2021 Mercedes-AMG GT Black Series Comparisons

McLaren 765LT McLaren
Porsche 911 GT2 RS Porsche
CompetitorHorsepowerMPGPrice (MSRP)
Mercedes-AMG GT Black Series720 hpTBC$325,000
McLaren 765LT 755 hpTBC$368,000
Porsche 911 GT2 RS 690 hp15/21 mpg$293,200

2021 Mercedes-AMG GT Black Series vs McLaren 765LT

The AMG GT Black Series is to the regular AMG GT what the McLaren LT is to the standard McLaren 720S. It has more power, more grip and downforce, and less weight. The Mac is also a more traditional supercar in the sense that it has a mid-engined layout, as opposed to the Merc's front-engine transaxle RWD layout. The Mac's specs are massively impressive: 755 hp and 590 lb-ft of torque from its twin-turbo V8. It gets to 60 mph in just 2.7 seconds and will cover a quarter-mile in less than ten. The Black Series's twin-turbo V8 produces 720 hp/590 lb-ft, which is good for a 3.1-second sprint to 60 mph.

Both are 2-seater coupes, but the McLaren is a little more hardcore inside, where whatever hasn't been removed is covered in Alcantara, and as standard, it doesn't have climate control or a sound system. McLaren will put them back in at no extra cost, however. There's some trick aero to help you blast through the corners and an advanced traction control system to keep you in a straight line that works a little better than the AMG's systems. Some will complain about the interference, but we prefer it in a car that can spin its tires in third gear on a dry track.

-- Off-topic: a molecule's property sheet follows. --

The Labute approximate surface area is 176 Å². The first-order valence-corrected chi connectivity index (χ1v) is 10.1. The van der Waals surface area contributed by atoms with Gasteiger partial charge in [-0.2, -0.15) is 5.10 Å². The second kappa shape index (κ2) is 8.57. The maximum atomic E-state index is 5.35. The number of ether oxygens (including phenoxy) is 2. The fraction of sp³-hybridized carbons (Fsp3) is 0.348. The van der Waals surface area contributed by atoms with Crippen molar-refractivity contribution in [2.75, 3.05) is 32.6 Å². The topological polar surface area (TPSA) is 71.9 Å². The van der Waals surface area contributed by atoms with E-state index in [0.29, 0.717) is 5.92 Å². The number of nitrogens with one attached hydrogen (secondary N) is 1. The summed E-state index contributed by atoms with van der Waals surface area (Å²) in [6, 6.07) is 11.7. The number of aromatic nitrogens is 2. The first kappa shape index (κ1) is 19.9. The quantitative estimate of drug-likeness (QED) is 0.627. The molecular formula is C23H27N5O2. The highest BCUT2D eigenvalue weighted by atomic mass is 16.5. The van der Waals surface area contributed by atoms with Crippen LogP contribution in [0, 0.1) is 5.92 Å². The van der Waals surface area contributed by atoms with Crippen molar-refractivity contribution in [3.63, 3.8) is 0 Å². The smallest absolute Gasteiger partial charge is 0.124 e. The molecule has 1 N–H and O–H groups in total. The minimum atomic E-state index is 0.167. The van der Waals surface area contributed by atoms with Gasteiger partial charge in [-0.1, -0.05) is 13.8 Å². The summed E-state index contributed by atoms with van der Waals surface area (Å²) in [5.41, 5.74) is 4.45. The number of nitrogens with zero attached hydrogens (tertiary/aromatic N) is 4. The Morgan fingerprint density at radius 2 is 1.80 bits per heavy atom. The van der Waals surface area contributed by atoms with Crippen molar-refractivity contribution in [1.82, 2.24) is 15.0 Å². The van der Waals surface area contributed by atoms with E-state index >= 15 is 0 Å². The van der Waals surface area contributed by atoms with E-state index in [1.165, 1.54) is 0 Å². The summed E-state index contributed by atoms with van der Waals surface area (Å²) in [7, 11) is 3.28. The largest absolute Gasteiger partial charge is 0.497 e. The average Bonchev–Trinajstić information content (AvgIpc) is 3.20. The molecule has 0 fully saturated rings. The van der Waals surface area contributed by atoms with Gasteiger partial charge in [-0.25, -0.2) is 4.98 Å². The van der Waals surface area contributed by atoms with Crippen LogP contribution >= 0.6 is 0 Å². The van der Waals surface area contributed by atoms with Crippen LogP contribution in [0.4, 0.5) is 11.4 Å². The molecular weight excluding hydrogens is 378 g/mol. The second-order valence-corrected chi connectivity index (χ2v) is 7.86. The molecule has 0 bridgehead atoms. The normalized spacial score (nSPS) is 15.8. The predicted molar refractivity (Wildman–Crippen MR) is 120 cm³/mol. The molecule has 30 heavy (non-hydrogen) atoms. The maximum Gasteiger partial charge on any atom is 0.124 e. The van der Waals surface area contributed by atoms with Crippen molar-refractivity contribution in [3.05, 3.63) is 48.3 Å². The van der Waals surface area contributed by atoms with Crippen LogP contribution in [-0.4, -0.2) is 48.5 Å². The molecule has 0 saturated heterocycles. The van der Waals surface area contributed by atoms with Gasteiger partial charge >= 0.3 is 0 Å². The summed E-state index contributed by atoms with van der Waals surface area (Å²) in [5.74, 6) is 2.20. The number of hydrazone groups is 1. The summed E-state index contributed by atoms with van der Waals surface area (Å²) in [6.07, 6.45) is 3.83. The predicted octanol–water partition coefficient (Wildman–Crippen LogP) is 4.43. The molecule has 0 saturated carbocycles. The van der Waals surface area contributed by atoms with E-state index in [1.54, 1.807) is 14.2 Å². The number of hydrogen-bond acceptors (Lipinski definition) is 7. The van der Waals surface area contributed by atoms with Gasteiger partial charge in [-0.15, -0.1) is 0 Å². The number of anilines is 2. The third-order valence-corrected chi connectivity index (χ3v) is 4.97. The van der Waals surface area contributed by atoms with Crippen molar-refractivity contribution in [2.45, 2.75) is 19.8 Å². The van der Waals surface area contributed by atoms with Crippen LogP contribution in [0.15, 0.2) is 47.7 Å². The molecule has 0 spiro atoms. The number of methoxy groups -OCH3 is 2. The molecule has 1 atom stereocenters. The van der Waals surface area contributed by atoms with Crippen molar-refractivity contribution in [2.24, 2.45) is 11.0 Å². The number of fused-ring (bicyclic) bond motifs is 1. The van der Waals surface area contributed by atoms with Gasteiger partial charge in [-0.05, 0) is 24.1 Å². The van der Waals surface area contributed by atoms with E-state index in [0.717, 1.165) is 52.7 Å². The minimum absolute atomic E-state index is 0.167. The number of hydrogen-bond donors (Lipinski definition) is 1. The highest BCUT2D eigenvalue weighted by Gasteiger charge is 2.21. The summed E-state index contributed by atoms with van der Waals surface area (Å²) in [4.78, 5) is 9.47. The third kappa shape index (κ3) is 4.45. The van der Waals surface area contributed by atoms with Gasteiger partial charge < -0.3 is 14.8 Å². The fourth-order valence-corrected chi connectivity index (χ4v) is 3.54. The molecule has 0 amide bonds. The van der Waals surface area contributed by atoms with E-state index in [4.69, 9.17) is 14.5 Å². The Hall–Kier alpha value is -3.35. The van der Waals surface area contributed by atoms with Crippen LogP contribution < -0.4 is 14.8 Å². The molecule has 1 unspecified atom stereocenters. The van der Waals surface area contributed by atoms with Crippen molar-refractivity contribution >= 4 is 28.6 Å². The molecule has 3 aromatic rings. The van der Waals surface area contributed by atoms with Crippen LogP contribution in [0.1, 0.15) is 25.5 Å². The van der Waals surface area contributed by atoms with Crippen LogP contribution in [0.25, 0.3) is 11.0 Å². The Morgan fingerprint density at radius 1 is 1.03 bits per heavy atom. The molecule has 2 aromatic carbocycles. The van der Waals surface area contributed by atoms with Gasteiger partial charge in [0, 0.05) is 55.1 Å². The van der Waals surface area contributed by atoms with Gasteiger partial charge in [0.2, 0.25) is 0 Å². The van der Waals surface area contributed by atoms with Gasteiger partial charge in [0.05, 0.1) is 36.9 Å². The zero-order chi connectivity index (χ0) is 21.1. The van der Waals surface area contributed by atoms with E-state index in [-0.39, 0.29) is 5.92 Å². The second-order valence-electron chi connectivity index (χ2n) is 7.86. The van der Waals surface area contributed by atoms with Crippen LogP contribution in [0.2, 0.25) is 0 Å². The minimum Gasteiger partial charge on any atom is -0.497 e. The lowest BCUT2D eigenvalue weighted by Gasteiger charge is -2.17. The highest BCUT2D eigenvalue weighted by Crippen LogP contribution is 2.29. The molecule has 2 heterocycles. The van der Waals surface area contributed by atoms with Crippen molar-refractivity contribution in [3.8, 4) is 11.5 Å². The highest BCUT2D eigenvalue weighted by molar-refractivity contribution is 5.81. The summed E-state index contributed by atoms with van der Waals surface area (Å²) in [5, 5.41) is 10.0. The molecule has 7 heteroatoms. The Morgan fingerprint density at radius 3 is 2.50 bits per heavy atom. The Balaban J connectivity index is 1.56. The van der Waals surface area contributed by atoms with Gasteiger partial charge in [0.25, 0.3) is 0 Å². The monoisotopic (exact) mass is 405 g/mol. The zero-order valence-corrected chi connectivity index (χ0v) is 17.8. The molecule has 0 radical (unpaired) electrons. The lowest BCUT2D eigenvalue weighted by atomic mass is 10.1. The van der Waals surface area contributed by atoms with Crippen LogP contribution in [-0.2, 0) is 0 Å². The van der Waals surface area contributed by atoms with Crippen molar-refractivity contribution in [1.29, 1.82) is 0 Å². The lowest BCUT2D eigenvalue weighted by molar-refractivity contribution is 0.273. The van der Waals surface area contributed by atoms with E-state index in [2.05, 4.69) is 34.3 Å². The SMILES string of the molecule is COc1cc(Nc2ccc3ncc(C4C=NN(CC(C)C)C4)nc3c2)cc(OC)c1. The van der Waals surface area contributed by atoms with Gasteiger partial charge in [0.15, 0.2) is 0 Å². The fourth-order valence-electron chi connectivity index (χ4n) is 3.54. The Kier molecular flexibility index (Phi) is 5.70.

Both super sports cars are engineering masterpieces, and we think you can make a case for owning both. The new world is all about embracing the global, so you need a representative from both the UK and Germany in your all-inclusive garage. We'd have the Mac in orange and the GT Black Series in green.

See McLaren 765LT Review

2021 Mercedes-AMG GT Black Series vs Porsche 911 GT2 RS

There's a high probability that you already own a GT2 RS if you're interested in buying the GT Black Series. Both are the ultimate version of their respective manufacturer's sportiest model.